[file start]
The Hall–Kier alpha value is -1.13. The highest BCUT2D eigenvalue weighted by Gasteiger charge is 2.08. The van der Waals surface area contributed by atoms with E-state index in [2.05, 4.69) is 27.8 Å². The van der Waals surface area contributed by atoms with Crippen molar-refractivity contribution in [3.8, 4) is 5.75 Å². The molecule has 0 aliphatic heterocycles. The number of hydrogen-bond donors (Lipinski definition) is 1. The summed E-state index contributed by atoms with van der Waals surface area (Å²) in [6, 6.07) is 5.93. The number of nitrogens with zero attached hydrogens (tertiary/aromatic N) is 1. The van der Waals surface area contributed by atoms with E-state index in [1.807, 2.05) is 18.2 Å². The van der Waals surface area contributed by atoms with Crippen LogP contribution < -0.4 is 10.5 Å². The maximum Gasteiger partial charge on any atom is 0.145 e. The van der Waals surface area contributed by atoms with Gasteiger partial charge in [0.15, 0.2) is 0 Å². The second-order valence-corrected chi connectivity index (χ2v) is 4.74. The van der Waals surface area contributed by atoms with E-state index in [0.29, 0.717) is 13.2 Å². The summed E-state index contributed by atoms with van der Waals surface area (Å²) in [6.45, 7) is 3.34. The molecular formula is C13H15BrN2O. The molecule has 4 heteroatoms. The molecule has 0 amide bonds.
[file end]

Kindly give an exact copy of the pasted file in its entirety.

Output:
The Hall–Kier alpha value is -1.13. The highest BCUT2D eigenvalue weighted by Gasteiger charge is 2.08. The van der Waals surface area contributed by atoms with E-state index in [2.05, 4.69) is 27.8 Å². The van der Waals surface area contributed by atoms with Crippen molar-refractivity contribution in [3.8, 4) is 5.75 Å². The molecule has 0 aliphatic heterocycles. The number of hydrogen-bond donors (Lipinski definition) is 1. The summed E-state index contributed by atoms with van der Waals surface area (Å²) in [6, 6.07) is 5.93. The number of nitrogens with zero attached hydrogens (tertiary/aromatic N) is 1. The van der Waals surface area contributed by atoms with E-state index in [1.807, 2.05) is 18.2 Å². The van der Waals surface area contributed by atoms with Crippen LogP contribution < -0.4 is 10.5 Å². The maximum Gasteiger partial charge on any atom is 0.145 e. The van der Waals surface area contributed by atoms with Gasteiger partial charge in [0.15, 0.2) is 0 Å². The second-order valence-corrected chi connectivity index (χ2v) is 4.74. The van der Waals surface area contributed by atoms with E-state index in [0.29, 0.717) is 13.2 Å². The summed E-state index contributed by atoms with van der Waals surface area (Å²) in [6.45, 7) is 3.34. The molecular formula is C13H15BrN2O. The molecule has 4 heteroatoms. The molecule has 0 amide bonds.